Internet Explorer is alone in its answers to these questions. All other major browsers take a different approach and have standardized on specifying the plug-in to use via the MIME type as indicated by the value of a type attribute. They also have standardized on specifying the content to load into the plug-in via an attribute called data.

The following is an example of an object tag that accomplishes the same thing as the preceding example, except that it works for all browsers excluding Internet Explorer:

<object type="application/x-shockwave-flash" data="example.swf"
width="400" height="400" />

The obvious question is how can you support all browsers at the same time if different browsers require different implementations? One of the preferred answers to this question is to nest the object tags with the Internet Explorer version on the outside. Browsers that don't use the classid attribute will ignore the outer object tag, using only the inner tag. Internet Explorer has a bug with nested object tags, but to resolve this you can use Internet Explorer conditional statements to effectively hide the inner tag. The result looks like the following:

<object classid="clsid:d27cdb6e-ae6d-11cf-96b8-444553540000"
        width="400" height="400">
    <param name="movie" value="example.swf">
    <!--[if !IE]>-->
    <object type="application/x-shockwave-flash" data="example.swf"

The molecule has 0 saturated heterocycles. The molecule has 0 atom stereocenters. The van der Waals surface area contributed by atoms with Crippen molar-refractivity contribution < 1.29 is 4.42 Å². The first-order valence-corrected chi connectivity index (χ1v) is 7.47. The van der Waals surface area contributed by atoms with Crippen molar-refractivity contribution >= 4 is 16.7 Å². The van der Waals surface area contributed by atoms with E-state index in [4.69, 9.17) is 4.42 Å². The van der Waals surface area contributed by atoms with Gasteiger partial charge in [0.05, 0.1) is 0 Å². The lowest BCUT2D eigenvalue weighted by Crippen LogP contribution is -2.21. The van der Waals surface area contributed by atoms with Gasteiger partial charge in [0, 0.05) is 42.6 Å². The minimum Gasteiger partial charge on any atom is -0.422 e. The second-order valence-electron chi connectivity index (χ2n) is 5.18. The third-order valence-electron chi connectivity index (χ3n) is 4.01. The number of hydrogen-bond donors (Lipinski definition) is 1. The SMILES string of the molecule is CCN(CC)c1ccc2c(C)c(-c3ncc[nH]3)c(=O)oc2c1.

width="400" height="400" />
    <!--<![endif]-->
</object>

You can improve this further by adding alternative content, as in the following example:

<object classid="clsid:d27cdb6e-ae6d-11cf-96b8-444553540000"
        width="400" height="400">
    <param name="movie" value="example.swf">
    <!--[if !IE]>-->
    <object type="application/x-shockwave-flash" data="example.swf"
width="400" height="400">
    <!--<![endif]-->
        <p>Alternative Content</p>
    <!--[if !IE]>-->
    </object>
    <!--<![endif]-->
</object>

Any additional parameters that you'd like to pass to the object tag you should place inside the nested object tag but outside the conditional statements, right next to the alternative content. When using the object tag to embed Flex content, you can specify a lot of different parameters, all of which are listed at the Adobe web site (http://livedocs.adobe.com/flex/3/html/help.html?content=wrapper_13.html). You'll see an example of how to use one such parameter in the next section.